# Category Theory For Programmers - Part One

A category consists of objects and arrows that go between them. Arrows are also called morphisms. Arrows compose, so if you have a A->B and B->C, you can also A->C.

Composition is associative, it doesn’t matter how you order the parenthesis (f∘g)∘h is equivalent to f∘(g∘h)

For every object there is an `identity`

function, which takes a type and returns the same type. This serves as the unit of composition:

```
def identity[A](a: A): A = a
```

I’ve seen this before in Scala, so interested in how this is functionaly useful!

If we have:

```
val f: A => B
```

Then `identity on A`

is a function that returns the same arrow when it is composed with an arrow that start or ends on A - it’s a no-op:

```
f compose identity[A] == f
identity[B] _ compose f == f
```

The author’s claim is that the identity function is comparable to 0, and useful for working with higher level functions. I’m sure that will become obvious as the book progresses.

He then has a higher level chapter, arguing the essense of programming is both decomposing large problems into smaller ones, and then composing them back together. He argues the need for decomposition into small pieces is because our brain can only handle so much in our working memory, which does make intuitive sense.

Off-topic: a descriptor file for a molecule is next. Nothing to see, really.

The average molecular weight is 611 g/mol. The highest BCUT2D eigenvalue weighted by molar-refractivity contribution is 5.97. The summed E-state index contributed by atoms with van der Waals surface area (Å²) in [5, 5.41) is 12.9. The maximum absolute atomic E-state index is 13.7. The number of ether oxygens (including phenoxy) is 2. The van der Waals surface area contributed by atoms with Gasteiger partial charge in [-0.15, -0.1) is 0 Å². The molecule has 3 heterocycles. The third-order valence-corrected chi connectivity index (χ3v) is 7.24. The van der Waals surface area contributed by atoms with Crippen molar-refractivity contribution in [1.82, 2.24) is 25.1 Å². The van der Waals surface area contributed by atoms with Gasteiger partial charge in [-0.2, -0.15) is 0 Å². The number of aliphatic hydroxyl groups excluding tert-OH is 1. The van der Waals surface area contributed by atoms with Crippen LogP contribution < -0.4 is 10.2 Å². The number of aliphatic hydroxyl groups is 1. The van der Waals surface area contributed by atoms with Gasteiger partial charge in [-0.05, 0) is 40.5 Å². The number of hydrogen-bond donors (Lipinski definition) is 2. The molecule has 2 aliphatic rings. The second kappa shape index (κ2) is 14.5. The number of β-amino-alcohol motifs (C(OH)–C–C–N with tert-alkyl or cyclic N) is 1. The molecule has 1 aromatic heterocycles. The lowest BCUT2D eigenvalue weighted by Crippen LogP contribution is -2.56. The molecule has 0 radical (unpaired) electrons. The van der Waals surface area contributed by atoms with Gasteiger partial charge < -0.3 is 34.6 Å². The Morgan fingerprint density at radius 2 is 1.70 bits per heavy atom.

#### Challenges

1) Implement an identity function in your favorite language: Well this is a bit unfair since the book has Scala examples:

```
def identity[A](a: A): A => a
val hello = identity[String]("Hello")
println(hello) // "Hello"
```

2) Implement the composition function in your favorite language Well this is totally cheating:

```
def f(s: String): String = {
s + "f"
}
def g(s: String): String = {
s + "g"
}
val gComposeF = g _ compose f _
println(gComposeF("e")) // "efg"
```

There’s no way around it, that syntax is clunky. Not sure the significance of the underscores yet.

3) Write a program that tries to test your composition function respects identity:

```
val sameFunction = f _ compose identity[String] _
println(sameFunction("e")) // "ef"
println(f("e")) // "ef"
```

4) Is the world wide web a category in some sense? Are links morphisms? This is the definition of a leading question lol. I know I’m supposed to say “yes” but I really don’t see it. Webpages are individual things, not a type. Links don’t convert you from one type to another, they just return a new webpage regardless of the origin. I don’t believe this analogy stands, but I’m early on so maybe this will become clearer over time.

5) Is facebook a category, with people as objects and friendships as morphisms? Again, this just seems like a directed graph. I’m struggling to understand how it’s a category.

6) When is a directed graph a category? This is just too heavy on the math theory for me right now, I look forward to an explanation in the book!